About 20 percent of U.S.-born college students major in STEM subjects. Yet those numbers are much higher among immigrants — particularly among who arrive the U.S. after age 10, and who come from countries whose native languages are dissimilar to English, Rangel said. Within that group, 36 percent major in STEM subjects.

“Some children who immigrate to the U.S., particularly older children from a country where the main language is very dissimilar to English, quite rationally decide to build on skills they are relatively more comfortable with, such as math and science,” said Rangel.

Those older immigrant children take more math and science courses in high school, the authors found. Immigrant children arriving after age 10 earn approximately 20 percent more credits in math-intensive courses than they do in English-intensive courses.

This focus continues in college, where immigrant children are more likely to pursue science, technology, engineering and math majors. Those majors, in turn, lead to careers in STEM fields. Previous research has shown that immigrants are more highly represented in many STEM careers.

“Meaningful differences in skill accumulation … shape the consequent contributions of childhood immigrants to the educated labor force,” the authors write.

Source: Immigrant kids in U.S. deliberately build STEM skills

New Crop of Immigrants in Parliament Is Seen as Reflection of Canada – The New York Times

New York Times coverage of Canada’s many immigrant and visible minority MPs (and always nice to be quoted!):

Many factors contributed to the sweeping victory last month by the Liberals, whose leader, Justin Trudeau, will take office as prime minister on Wednesday. But several analysts said that one of the most important factors was the immigration and refugee policies of the losing Conservative government.

In a country that generally prizes immigrants as a source of economic growth and officially encourages newcomers to maintain their ethnic identities, the Conservatives and Prime Minister Stephen Harper were widely seen as anti-Muslim, especially after they made an issue of the face coverings worn by some Muslim women.

“The Conservative government tried to use wedge politics, but in the end, it backfired,” said Andrew Griffith, a former director general of the government office that oversees citizenship matters and the author of a book about multiculturalism in Canada. “It should give any political party in Canada food for thought, food for reflection.”

The move was uncharacteristic even for the Conservatives, who assiduously courted immigrant communities even before they first won power in 2006, particularly in two areas that often decide the balance of power in Parliament: the suburbs of Toronto and Vancouver, British Columbia. The Liberals and the New Democratic Party also seek support there, but the Conservatives often found that their more traditional approach to many social issues found an eager audience.

Canadian law makes it relatively easy to move from landed immigrant to citizen, and Mr. Griffith said that many newcomers became politically active once they could vote. Because Canada’s immigration rules favor well-educated and affluent migrants, ethic communities are also an important source of donations to political parties, not least because the country’s campaign finance laws ban contributions from corporations or unions and set a relatively low ceiling for individuals.

“It’s empowering in that there are groups that can no longer be ignored,” said Arif Virani, 43, a newly elected Liberal lawmaker from Toronto who came to Canada with his parents as an Ismaili Muslim refugee from Uganda in 1972. He noted that in some constituencies, all three major parties ran minority candidates.

At times over the past decade, Jason Kenney, a Conservative cabinet minister, seemed to be appearing at just about every ethnic celebration in the country — a butter-chicken circuit that appeared to take a toll on his waistline. But Mr. Kenney’s courtship of ethnic minorities, Mr. Griffith said, was undone when the Conservative government decided to make it harder for recent immigrants to bring in relatives, when it was slow to accept Syrian refugees and when it tried to ban the niqab, or face covering, during citizenship ceremonies. Mr. Harper’s use of the phrase “old-stock Canadians” on the campaign trail made matters worse.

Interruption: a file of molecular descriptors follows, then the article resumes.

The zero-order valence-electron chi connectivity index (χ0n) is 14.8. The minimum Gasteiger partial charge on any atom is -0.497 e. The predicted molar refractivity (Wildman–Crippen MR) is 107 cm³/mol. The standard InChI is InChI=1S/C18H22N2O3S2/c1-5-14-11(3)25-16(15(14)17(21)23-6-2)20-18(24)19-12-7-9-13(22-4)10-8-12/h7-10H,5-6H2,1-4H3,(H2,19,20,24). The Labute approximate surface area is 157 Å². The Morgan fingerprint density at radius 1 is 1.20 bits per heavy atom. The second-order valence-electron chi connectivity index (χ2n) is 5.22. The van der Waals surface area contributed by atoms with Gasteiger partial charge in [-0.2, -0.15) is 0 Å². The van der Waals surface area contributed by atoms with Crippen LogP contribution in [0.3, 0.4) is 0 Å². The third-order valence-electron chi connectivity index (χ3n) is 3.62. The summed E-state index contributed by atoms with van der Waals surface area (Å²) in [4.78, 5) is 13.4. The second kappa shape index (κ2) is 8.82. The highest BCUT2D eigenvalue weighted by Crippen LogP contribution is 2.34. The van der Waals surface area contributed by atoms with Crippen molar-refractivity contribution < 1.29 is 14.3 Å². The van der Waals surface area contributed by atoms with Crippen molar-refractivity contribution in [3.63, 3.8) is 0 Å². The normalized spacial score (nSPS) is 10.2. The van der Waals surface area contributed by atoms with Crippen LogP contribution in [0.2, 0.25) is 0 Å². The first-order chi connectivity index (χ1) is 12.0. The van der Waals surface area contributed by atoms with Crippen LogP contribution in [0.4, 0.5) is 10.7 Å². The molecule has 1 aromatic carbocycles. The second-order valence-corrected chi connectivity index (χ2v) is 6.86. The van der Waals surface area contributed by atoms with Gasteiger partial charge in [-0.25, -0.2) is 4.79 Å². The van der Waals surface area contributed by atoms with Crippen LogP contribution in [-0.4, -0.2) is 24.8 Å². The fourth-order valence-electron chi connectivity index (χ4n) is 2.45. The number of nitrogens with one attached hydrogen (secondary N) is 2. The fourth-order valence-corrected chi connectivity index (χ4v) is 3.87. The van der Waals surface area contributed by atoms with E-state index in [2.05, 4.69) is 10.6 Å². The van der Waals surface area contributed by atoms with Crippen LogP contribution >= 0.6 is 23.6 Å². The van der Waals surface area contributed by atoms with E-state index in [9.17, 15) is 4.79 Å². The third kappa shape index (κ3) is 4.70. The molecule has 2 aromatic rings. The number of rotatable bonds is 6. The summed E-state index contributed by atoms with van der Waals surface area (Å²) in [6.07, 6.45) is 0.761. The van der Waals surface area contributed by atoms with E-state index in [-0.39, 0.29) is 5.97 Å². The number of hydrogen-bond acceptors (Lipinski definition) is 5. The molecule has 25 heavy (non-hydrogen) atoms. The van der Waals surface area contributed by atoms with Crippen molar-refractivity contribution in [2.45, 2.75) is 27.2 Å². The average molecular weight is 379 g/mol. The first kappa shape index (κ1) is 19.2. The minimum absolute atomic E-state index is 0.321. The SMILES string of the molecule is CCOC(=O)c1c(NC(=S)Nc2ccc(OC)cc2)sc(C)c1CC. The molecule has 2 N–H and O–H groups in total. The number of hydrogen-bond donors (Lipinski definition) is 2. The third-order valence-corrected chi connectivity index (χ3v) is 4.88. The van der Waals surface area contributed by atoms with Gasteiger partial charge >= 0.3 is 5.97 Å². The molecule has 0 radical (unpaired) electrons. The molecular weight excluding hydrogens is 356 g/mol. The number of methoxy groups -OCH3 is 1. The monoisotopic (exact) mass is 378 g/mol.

Mr. Griffith reckons that there are 33 electoral districts where a majority of voters belong to what are known in Canada as visible minority groups — people who are not of white European extraction. All 33 districts are in the suburbs of Toronto or Vancouver, and many were held by Conservatives until last month, when Liberals won in all but three of them.

Canada first introduced a policy of official multiculturalism, recognizing the differences in Canadians’ heritage, in 1971 under Pierre Elliott Trudeau, a Liberal prime minister and the father of Justin Trudeau. Initially, the policy provided funds for programs like language classes, but it has since evolved into a broad legal protection of religious and ethnic differences.

Though it was contentious at first, the policy is now frequently cited by Canadians as a defining characteristic of their country — though both Mr. Griffith and Mr. Virani say it has limits.

Canadians tend to think that, where the United States assimilates immigrants’ cultures in a melting pot, Canada allows all cultures to flourish. But Mr. Virani said that the contrast was “a little bit more gray than that.”

Voters appeared to reject Mr. Harper’s plan to ban face coverings during citizenship ceremonies, but Mr. Griffith said there was still widespread unease about the practice of wearing them, which many Canadians believe limits the participation of Muslim women in society.

Still, despite the tenor of the Conservatives’ last campaign, all the major Canadian political parties favor encouraging immigration. New arrivals account for two-thirds of Canada’s population growth, an important factor in a country where there are now more citizens over 65 than under 15. Geography helps form that pro-immigration consensus by making it difficult to slip into the country as an illegal immigrant or a refugee.

“You can’t walk to Canada, apart from the U.S., so we don’t have a neighbor that generates a lot of refugees or immigrants coming across,” Mr. Griffith said. “That helps the discussion.”

Source: New Crop of Immigrants in Parliament Is Seen as Reflection of Canada – The New York Times